She was a block away, running scared. But she saw Hayes, raised her hand to wave, shouting something that was lost to a loud howl that suddenly ripped through the air. Hayes recognized that sound. It was the noise a helicopter engine made when it was in distress, a descending whine like a moping dog. Back in Afghanistan, Hayes had seen a friendly chopper get hit by an anti-aircraft missile, and it had made just that same canine howl before striking the ground in a fireball. Eight people had died.
What happened next, happened fast. People were panicking, running in all directions, scattering for cover. Melanie was caught up in a crowd, some of whom ran straight into traffic. Car horns blared, a truck’s air brakes hissed loud as it fishtailed across the street.
Then the news chopper appeared from behind a building. Its angle was all wrong, nose pointed almost directly towards the ground, but still fifty stories up. The chopper was surrounded by tendrils of Jade Shade’s black mist.
Captain Light’s indignant holler carried a whole block as he launched himself at the Jade Shade, but his spectral scream dissipated as she threw up a shield of inky haze that seemed to knock him from the sky.
Then, suddenly, the chopper began picking up speed as it was tossed straight towards the Captain like a spear. Captain Light was knocked from the air as it struck him, hurtling away like a rag doll as the chopper continued its deadly descent.
“Run!” Hayes screamed, seeing the helicopter arrow down towards the crowds ahead of him. He was sprinting towards the diving chopper, towards Melanie. It was automatic for him. SEALs ran towards danger, never away.
Melanie was still running when the chopper hit the street. Its starboard ski cut through her chest and abdomen in a sudden, gruesome explosion of blood and flesh and bone, before flattening a yellow cab like it was made of tapioca. The impact was so hard that it shook the street for a block in all directions. Hayes felt it, his legs still pumping, hours on the treadmill and pounding the streets around their house ultimately giving him no more time to reach her than if he had been standing still. Screaming came from everywhere at once, a chorus of shock rising to illustrate the scene.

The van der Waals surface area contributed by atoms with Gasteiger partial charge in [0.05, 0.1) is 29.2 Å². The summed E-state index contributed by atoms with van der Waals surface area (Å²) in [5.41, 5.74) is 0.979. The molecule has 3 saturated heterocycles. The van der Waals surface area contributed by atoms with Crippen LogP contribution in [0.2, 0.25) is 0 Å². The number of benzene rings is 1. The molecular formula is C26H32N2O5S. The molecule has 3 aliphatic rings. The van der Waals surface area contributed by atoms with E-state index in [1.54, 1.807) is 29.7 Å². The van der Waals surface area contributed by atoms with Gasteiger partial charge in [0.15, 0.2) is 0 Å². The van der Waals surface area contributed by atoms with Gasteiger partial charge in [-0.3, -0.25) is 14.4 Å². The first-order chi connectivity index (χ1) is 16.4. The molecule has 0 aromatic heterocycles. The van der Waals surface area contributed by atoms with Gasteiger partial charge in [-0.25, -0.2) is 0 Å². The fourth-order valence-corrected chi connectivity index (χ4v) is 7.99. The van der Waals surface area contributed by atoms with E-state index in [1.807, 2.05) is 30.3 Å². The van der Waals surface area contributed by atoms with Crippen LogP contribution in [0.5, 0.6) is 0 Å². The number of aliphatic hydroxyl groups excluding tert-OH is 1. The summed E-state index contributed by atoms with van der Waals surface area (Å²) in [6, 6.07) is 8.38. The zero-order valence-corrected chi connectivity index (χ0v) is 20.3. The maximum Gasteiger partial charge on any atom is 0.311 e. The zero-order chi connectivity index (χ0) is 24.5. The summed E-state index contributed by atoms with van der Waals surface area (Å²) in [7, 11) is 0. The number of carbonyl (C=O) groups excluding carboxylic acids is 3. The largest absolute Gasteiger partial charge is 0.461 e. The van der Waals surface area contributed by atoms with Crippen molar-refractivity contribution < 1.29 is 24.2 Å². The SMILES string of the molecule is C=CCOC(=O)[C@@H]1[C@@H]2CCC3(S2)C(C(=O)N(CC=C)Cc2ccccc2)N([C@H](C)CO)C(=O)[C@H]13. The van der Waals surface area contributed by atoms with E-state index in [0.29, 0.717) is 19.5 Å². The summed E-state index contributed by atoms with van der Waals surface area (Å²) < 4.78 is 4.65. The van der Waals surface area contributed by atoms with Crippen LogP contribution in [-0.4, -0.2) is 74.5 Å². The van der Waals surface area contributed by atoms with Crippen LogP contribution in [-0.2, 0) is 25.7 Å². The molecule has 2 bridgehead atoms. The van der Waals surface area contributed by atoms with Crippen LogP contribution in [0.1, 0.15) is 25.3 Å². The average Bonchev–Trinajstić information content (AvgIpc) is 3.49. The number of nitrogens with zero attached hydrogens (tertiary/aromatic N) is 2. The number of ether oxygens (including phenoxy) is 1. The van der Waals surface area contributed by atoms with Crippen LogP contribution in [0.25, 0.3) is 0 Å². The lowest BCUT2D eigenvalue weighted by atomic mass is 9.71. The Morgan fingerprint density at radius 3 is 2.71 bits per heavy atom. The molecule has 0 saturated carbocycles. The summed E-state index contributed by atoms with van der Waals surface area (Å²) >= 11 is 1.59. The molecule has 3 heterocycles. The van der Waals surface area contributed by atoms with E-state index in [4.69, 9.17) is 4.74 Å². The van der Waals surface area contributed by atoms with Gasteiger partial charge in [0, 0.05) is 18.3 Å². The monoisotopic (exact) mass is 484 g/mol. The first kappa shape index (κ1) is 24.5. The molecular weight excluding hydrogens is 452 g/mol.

Above, Captain Light and the Jade Shade were exchanging blows, light against dark. One side of an office block exploded into glass shards as the villainess went caroming into it, but Light was at the scene in an instant, propping up the roof while the floor was swiftly evacuated. Shade dove for the hero, bringing the full fury of her tesseract cloak to bear.
Captain Light stood staunchly in place, holding the ceiling aloft as Shade’s demons screeched all around him, batting their pliable bodies uselessly against his chest and legs as they tried to unbalance him.
“Not today, Shade,” Captain Light said through gritted teeth. “Not even on your best day.”
Ninety seconds later and it was all over. The Jade Shade was taken into custody, unconscious and with her supernatural cape removed and placed in a specially designed crate.
The crowd cheered Captain Light, some freckled kid running over to ask for his autograph. There was a thirty-foot-wide crater on Sixth Avenue containing the flattened remains of a news helicopter that looked as though it had tried to merge with a taxi cab.
Hayes stood beside the crater and looked into its crumpled residue, a spider’s web of cracks across the blacktop all around it. Emergency vehicles were on the scene, sirens wailing, and New York cops hastily ushered everyone back behind the temporary barricades they had erected. Hayes found himself pushed back with the crowds, cordoned behind those barricades with their candy cane stripes of red and white, as though someone was trying to prettify the scene of the deaths.
Just then, Hayes’ phone burbled, trembling against his pants’ pocket. Without thinking, he removed it from his pocket and looked at the illuminated screen. It was 11.15. Melanie’s appointment.
• Read our preview of Bystander 27 Chapter Two here | Read our preview of Bystander 27 Chapter Three here
• Bystander 27, published by Angry Robot, goes on sale on Tuesday 11th August 2020, available from all good bookshops – and you can order it here from AmazonUK (Affiliate Link)
• More books by Rik Hoskin available from Amazon UK (Affiliate Link)
• Get all the latest news about Angry Robot at www.angryrobotbooks.com – and joining the mailing list, the New Robot Army | Find Angry Robot on Facebook | Follow Angry Robot on Instagram | Follow Angry Robot on Twitter
Courtesy of Angry Robot, downthetubes has some copies of Bystander 27 by Rik Hoskin to give away!
To be in with an opportunity to win, correctly answer the question “Which pen name has Rik used to publish over over 20 books?” and email us at downthetubesATcruciblecomicpress.com (replacing the AT with @ when composing your mail) with your answer by 12 noon UK time on Monday 17th August 2020. Please include “Bystander 27” in your email subject. Good luck!